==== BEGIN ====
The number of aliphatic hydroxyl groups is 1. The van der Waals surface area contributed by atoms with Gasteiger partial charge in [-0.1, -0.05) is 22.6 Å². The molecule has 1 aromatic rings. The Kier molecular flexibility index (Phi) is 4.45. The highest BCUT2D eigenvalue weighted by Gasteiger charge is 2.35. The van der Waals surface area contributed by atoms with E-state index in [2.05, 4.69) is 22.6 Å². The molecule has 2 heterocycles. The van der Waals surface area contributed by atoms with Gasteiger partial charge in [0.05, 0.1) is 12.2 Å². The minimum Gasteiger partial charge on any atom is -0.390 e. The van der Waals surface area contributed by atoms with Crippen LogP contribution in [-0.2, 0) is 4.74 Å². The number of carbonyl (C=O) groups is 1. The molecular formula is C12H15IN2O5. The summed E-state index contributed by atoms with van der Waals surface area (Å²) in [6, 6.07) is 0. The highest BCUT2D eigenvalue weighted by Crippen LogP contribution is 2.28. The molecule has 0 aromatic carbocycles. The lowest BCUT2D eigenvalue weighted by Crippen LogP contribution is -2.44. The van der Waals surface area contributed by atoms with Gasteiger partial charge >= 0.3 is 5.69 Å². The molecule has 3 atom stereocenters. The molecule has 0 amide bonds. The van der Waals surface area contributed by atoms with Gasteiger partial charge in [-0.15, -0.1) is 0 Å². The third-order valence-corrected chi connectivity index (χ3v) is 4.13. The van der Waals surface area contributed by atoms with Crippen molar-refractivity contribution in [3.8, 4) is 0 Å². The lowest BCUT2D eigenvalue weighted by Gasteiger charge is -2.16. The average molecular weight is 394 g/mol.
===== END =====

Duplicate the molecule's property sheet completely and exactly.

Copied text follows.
The number of aliphatic hydroxyl groups is 1. The van der Waals surface area contributed by atoms with Gasteiger partial charge in [-0.1, -0.05) is 22.6 Å². The molecule has 1 aromatic rings. The Kier molecular flexibility index (Phi) is 4.45. The highest BCUT2D eigenvalue weighted by Gasteiger charge is 2.35. The van der Waals surface area contributed by atoms with E-state index in [2.05, 4.69) is 22.6 Å². The molecule has 2 heterocycles. The van der Waals surface area contributed by atoms with Gasteiger partial charge in [0.05, 0.1) is 12.2 Å². The minimum Gasteiger partial charge on any atom is -0.390 e. The van der Waals surface area contributed by atoms with Crippen LogP contribution in [-0.2, 0) is 4.74 Å². The number of carbonyl (C=O) groups is 1. The molecular formula is C12H15IN2O5. The summed E-state index contributed by atoms with van der Waals surface area (Å²) in [6, 6.07) is 0. The highest BCUT2D eigenvalue weighted by Crippen LogP contribution is 2.28. The molecule has 0 aromatic carbocycles. The lowest BCUT2D eigenvalue weighted by Crippen LogP contribution is -2.44. The van der Waals surface area contributed by atoms with Gasteiger partial charge >= 0.3 is 5.69 Å². The molecule has 3 atom stereocenters. The molecule has 0 amide bonds. The van der Waals surface area contributed by atoms with Gasteiger partial charge in [-0.15, -0.1) is 0 Å². The third-order valence-corrected chi connectivity index (χ3v) is 4.13. The van der Waals surface area contributed by atoms with Crippen molar-refractivity contribution in [3.8, 4) is 0 Å². The lowest BCUT2D eigenvalue weighted by Gasteiger charge is -2.16. The average molecular weight is 394 g/mol.